Every week, The SEIA Solar Update includes top news stories covering the solar industry, major upcoming events, policy updates, and much more. This newsletter is open to SEIA Members and to the general public.
Canadian Solar Inc. arranged $165 million in financing for a 100-megawatt power plant in central California.
You might see sunshine, but James Kocher, Project Manager at Locus Energy, sees data. Lots of it.
OneEnergy Renewables is seeking regulatory approval in Maryland to build a 6 MW solar photovoltaic (PV) facility in Somerset County, Maryland.
Sunrun announced enhanced solar service options for homeowners to save on their electric bill.
On January 24, 1974 – with Richard Nixon in the White House, but knee deep in the Watergate scandal – five people met in the noisy basement of the Washington Hilton to discuss the possibility of establishing an association for the nascent solar energy industry.
They agreed to create "a broad-based trade association supporting prompt, orderly, widespread and open growth of solar energy resources." This was the beginning of the Solar Energy Industries Association’s (SEIA) four decades of successful advocacy.
As the third most populous state in the nation, New York has a huge upside when it comes to developing renewable energy sources – and that fact hasn’t been lost on Gov. Andrew Cuomo. On Wednesday, during his 2014 State of the State Address, the Governor confirmed that solar energy remains a priority for his administration.
Today, I was asked to take part in an online discussion on Capitol Hill as to whether Congress should extend renewable energy tax credits? Well, in some ways, this discussion is putting the cart before the horse. Most importantly, are incentives for renewable energy sources achieving their goals? In the case of solar, the answer is a resounding yes.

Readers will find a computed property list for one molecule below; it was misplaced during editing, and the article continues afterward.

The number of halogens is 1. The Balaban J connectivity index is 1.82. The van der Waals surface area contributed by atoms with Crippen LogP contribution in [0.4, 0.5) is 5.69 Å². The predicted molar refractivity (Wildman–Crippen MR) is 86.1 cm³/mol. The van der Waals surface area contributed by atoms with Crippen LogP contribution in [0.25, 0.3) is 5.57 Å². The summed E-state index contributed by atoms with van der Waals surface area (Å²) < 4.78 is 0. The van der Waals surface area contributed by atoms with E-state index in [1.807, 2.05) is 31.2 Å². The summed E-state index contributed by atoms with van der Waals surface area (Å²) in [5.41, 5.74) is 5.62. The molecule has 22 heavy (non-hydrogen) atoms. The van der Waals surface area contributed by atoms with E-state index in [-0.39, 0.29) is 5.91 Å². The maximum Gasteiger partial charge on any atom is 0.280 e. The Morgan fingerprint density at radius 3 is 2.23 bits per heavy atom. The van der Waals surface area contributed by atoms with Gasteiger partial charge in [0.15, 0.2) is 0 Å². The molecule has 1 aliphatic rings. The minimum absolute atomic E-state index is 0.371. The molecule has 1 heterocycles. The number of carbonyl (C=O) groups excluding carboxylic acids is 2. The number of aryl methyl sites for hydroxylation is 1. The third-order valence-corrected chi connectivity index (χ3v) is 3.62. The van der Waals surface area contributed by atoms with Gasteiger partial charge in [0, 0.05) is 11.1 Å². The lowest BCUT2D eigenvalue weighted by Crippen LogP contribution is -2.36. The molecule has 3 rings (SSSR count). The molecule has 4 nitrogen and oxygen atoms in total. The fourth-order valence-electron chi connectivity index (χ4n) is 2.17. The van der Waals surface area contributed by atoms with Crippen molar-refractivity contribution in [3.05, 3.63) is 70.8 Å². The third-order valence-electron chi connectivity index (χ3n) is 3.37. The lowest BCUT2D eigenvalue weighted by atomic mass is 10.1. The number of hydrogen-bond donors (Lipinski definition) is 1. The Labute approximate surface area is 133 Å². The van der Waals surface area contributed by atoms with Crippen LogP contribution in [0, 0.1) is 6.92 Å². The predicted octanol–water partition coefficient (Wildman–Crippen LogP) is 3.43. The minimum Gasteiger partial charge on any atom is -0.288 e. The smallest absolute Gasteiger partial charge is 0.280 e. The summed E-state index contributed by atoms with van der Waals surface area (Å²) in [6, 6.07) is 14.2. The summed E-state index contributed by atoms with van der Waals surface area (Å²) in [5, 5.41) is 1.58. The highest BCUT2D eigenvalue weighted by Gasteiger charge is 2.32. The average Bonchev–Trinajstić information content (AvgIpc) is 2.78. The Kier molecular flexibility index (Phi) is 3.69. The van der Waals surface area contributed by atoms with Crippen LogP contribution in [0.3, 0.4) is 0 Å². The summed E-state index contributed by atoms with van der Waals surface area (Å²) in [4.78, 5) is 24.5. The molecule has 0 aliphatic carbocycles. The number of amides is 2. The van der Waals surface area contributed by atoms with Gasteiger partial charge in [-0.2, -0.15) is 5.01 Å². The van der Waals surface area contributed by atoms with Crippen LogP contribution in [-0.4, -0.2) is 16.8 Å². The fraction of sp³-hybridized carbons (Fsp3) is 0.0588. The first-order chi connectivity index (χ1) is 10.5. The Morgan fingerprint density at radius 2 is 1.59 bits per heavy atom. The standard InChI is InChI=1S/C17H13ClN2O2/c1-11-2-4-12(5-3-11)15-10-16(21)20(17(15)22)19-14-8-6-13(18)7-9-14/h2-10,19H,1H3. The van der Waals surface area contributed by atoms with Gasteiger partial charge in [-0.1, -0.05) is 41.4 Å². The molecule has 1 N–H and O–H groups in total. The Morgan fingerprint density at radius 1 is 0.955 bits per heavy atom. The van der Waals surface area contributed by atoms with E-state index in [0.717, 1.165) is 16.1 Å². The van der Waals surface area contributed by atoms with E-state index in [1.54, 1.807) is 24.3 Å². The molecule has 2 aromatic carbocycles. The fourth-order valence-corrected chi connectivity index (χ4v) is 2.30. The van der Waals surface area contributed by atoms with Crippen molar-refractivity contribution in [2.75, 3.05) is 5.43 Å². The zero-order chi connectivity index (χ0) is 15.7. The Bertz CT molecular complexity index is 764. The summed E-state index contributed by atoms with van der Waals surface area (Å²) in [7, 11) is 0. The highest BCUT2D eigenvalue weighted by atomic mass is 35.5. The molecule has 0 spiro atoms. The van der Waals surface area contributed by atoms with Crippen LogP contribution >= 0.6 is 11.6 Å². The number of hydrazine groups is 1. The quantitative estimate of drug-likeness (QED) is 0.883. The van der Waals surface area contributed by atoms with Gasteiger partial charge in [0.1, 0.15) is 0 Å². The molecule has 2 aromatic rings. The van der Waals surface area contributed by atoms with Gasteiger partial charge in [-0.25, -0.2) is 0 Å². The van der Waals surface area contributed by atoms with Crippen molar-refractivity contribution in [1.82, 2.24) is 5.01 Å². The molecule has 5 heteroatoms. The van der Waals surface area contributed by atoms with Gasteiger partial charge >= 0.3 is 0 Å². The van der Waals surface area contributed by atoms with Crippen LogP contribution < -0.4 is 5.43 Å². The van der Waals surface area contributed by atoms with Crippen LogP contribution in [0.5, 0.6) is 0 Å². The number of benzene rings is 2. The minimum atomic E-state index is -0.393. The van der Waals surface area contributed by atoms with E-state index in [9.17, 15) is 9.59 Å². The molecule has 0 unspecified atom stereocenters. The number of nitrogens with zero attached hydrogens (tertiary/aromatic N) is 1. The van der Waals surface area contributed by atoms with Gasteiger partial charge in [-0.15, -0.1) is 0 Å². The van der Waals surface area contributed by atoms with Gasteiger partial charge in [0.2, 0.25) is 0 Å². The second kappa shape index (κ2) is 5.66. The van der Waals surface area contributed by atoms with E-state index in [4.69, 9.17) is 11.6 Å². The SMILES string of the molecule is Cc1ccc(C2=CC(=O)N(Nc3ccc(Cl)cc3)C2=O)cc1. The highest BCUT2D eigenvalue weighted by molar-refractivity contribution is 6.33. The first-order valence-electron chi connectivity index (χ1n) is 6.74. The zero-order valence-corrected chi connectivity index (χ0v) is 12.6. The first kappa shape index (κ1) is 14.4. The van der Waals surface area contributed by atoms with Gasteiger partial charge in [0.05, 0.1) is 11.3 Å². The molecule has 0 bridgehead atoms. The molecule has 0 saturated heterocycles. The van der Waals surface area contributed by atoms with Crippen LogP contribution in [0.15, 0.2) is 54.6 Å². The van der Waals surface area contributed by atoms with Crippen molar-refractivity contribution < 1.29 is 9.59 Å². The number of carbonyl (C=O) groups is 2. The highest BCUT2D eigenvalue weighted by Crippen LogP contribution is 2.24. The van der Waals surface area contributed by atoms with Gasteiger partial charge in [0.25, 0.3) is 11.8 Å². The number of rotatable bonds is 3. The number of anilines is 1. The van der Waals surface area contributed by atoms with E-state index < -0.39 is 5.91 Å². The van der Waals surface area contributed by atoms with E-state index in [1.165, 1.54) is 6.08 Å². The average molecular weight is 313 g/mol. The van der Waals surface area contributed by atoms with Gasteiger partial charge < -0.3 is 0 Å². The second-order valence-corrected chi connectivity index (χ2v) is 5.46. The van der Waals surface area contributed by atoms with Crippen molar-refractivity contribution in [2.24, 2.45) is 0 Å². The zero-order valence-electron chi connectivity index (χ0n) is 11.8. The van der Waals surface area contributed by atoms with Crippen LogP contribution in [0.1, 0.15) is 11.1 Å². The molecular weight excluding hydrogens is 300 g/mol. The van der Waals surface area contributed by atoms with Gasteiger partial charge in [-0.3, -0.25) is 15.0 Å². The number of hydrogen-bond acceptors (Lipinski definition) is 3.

When it comes to renewable energy, you could call it the “shot heard round the world.” According to a new report by GTM Research and the Solar Energy Industries Association (SEIA), the U.S. installed 930 megawatts (MW) of photovoltaics (PV) in Q3 2013, up 20 percent over Q2 2013 and 35 percent over Q3 2012. This represents the second largest quarter in the history of the U.S. solar market and the largest quarter ever for residential PV installations.
As the UN Climate Conference ended with a whimper last week, the U.S. continues to move forward in its attempts to curtail climate change.
According to the FERC's “Energy Infrastructure Update” report, 99.3 percent of all new electric generation placed in service during the month of October came from renewables – with solar leading the way by a country mile!
Even though they were overshadowed by the Senate’s historic decision to eliminate the use of the filibuster when it comes to most Presidential nominees – the so-called “nuclear option” – there were some major developments this week at the Federal Energy Regulatory Commission (FERC) that are critically important to solar and renewable energy.
The rapid growth of rooftop solar has fueled an important debate about the future of our electric power system. And for good reason. Affordable, onsite solar power—aka distributed generation (DG)—offers electric customers something they’ve never had before: choice of where their power comes from and control over costs. The implications for the electric power system are profound and transformational as they point to a more decentralized future.
Public Service, the state’s largest power utility, to reduce compensation for the energy Arizonians produce on their rooftops, and all eyes are on that sunny state. Distributed generation offers concrete benefits to all ratepayers. For the utilities, distributed generation reduces investments in transmission and distribution infrastructure – delaying or eliminating the need to build new, expensive and often polluting power plants.
Next week’s global climate talks in Warsaw, Poland, need to be guided by a new sense of urgency. After more than 20 years of talking about climate change, it’s time for the nations of the world to start putting a meaningful plan in place to fight it.